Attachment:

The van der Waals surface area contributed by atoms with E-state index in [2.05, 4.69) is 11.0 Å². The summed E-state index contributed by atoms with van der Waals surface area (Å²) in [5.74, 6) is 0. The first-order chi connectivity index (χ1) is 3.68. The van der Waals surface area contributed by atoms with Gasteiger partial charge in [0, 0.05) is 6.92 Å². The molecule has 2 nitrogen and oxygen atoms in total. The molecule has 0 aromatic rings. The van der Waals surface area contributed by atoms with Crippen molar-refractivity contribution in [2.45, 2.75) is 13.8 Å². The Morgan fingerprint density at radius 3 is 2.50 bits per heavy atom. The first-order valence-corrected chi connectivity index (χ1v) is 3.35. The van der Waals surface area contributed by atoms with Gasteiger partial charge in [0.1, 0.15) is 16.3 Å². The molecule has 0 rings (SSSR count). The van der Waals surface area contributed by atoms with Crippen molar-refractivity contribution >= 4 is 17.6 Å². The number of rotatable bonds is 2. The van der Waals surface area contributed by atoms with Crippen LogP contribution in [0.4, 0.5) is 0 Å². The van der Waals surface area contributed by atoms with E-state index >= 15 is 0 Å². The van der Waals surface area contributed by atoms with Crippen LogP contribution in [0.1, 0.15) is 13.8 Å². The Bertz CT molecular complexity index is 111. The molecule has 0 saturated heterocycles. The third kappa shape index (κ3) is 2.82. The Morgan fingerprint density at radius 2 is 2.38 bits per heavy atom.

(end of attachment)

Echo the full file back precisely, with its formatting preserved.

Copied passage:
The van der Waals surface area contributed by atoms with E-state index in [2.05, 4.69) is 11.0 Å². The summed E-state index contributed by atoms with van der Waals surface area (Å²) in [5.74, 6) is 0. The first-order chi connectivity index (χ1) is 3.68. The van der Waals surface area contributed by atoms with Gasteiger partial charge in [0, 0.05) is 6.92 Å². The molecule has 2 nitrogen and oxygen atoms in total. The molecule has 0 aromatic rings. The van der Waals surface area contributed by atoms with Crippen molar-refractivity contribution in [2.45, 2.75) is 13.8 Å². The Morgan fingerprint density at radius 3 is 2.50 bits per heavy atom. The first-order valence-corrected chi connectivity index (χ1v) is 3.35. The van der Waals surface area contributed by atoms with Gasteiger partial charge in [0.1, 0.15) is 16.3 Å². The molecule has 0 rings (SSSR count). The van der Waals surface area contributed by atoms with Crippen molar-refractivity contribution >= 4 is 17.6 Å². The number of rotatable bonds is 2. The van der Waals surface area contributed by atoms with Crippen LogP contribution in [0.4, 0.5) is 0 Å². The van der Waals surface area contributed by atoms with E-state index >= 15 is 0 Å². The van der Waals surface area contributed by atoms with Crippen LogP contribution in [0.1, 0.15) is 13.8 Å². The Bertz CT molecular complexity index is 111. The molecule has 0 saturated heterocycles. The third kappa shape index (κ3) is 2.82. The Morgan fingerprint density at radius 2 is 2.38 bits per heavy atom.